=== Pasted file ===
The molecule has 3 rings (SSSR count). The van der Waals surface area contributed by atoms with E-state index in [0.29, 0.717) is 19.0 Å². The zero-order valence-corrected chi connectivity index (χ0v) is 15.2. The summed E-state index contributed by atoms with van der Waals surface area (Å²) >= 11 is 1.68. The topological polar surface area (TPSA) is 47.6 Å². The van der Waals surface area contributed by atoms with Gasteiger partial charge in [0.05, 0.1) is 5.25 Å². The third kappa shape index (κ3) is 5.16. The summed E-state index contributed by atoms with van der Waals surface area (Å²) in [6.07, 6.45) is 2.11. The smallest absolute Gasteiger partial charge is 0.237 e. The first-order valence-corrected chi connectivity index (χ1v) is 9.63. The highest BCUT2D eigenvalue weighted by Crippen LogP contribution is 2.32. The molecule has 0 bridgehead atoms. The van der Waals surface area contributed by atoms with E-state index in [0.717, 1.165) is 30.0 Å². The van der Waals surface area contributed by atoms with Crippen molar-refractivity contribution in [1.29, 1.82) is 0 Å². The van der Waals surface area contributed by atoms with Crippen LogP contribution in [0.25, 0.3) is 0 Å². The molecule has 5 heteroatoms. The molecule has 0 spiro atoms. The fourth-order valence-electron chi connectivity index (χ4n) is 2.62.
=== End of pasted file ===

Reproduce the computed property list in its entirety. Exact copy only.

The molecule has 3 rings (SSSR count). The van der Waals surface area contributed by atoms with E-state index in [0.29, 0.717) is 19.0 Å². The zero-order valence-corrected chi connectivity index (χ0v) is 15.2. The summed E-state index contributed by atoms with van der Waals surface area (Å²) >= 11 is 1.68. The topological polar surface area (TPSA) is 47.6 Å². The van der Waals surface area contributed by atoms with Gasteiger partial charge in [0.05, 0.1) is 5.25 Å². The third kappa shape index (κ3) is 5.16. The summed E-state index contributed by atoms with van der Waals surface area (Å²) in [6.07, 6.45) is 2.11. The smallest absolute Gasteiger partial charge is 0.237 e. The first-order valence-corrected chi connectivity index (χ1v) is 9.63. The highest BCUT2D eigenvalue weighted by Crippen LogP contribution is 2.32. The molecule has 0 bridgehead atoms. The van der Waals surface area contributed by atoms with E-state index in [0.717, 1.165) is 30.0 Å². The van der Waals surface area contributed by atoms with Crippen molar-refractivity contribution in [1.29, 1.82) is 0 Å². The van der Waals surface area contributed by atoms with Crippen LogP contribution in [0.25, 0.3) is 0 Å². The molecule has 5 heteroatoms. The molecule has 0 spiro atoms. The fourth-order valence-electron chi connectivity index (χ4n) is 2.62.